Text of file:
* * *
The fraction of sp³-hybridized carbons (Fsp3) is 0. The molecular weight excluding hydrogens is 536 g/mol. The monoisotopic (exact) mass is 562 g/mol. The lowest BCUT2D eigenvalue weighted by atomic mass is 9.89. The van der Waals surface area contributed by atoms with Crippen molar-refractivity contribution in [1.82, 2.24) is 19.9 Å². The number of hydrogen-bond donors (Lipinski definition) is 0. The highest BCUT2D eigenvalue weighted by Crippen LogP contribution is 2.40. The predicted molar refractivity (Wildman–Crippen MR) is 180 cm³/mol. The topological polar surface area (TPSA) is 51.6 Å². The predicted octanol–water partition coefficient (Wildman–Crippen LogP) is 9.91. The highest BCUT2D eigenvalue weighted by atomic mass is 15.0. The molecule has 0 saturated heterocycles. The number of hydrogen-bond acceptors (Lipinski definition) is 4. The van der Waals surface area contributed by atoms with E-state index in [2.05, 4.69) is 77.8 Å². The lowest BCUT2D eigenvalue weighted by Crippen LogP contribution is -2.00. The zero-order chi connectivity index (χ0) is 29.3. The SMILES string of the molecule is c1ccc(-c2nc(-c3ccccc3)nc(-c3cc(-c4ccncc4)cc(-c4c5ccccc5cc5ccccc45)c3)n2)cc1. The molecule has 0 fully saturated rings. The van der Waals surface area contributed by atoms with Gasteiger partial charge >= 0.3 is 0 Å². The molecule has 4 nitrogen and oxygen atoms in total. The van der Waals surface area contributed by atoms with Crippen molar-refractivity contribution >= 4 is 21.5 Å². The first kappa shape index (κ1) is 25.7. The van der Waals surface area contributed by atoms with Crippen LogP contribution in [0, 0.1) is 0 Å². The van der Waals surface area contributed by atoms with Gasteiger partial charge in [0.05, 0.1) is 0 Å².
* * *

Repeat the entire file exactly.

The fraction of sp³-hybridized carbons (Fsp3) is 0. The molecular weight excluding hydrogens is 536 g/mol. The monoisotopic (exact) mass is 562 g/mol. The lowest BCUT2D eigenvalue weighted by atomic mass is 9.89. The van der Waals surface area contributed by atoms with Crippen molar-refractivity contribution in [1.82, 2.24) is 19.9 Å². The number of hydrogen-bond donors (Lipinski definition) is 0. The highest BCUT2D eigenvalue weighted by Crippen LogP contribution is 2.40. The predicted molar refractivity (Wildman–Crippen MR) is 180 cm³/mol. The topological polar surface area (TPSA) is 51.6 Å². The predicted octanol–water partition coefficient (Wildman–Crippen LogP) is 9.91. The highest BCUT2D eigenvalue weighted by atomic mass is 15.0. The molecule has 0 saturated heterocycles. The number of hydrogen-bond acceptors (Lipinski definition) is 4. The van der Waals surface area contributed by atoms with E-state index in [2.05, 4.69) is 77.8 Å². The lowest BCUT2D eigenvalue weighted by Crippen LogP contribution is -2.00. The zero-order chi connectivity index (χ0) is 29.3. The SMILES string of the molecule is c1ccc(-c2nc(-c3ccccc3)nc(-c3cc(-c4ccncc4)cc(-c4c5ccccc5cc5ccccc45)c3)n2)cc1. The molecule has 0 fully saturated rings. The van der Waals surface area contributed by atoms with Gasteiger partial charge >= 0.3 is 0 Å². The molecule has 4 nitrogen and oxygen atoms in total. The van der Waals surface area contributed by atoms with Crippen molar-refractivity contribution >= 4 is 21.5 Å². The first kappa shape index (κ1) is 25.7. The van der Waals surface area contributed by atoms with Crippen LogP contribution in [0, 0.1) is 0 Å². The van der Waals surface area contributed by atoms with Gasteiger partial charge in [0.05, 0.1) is 0 Å².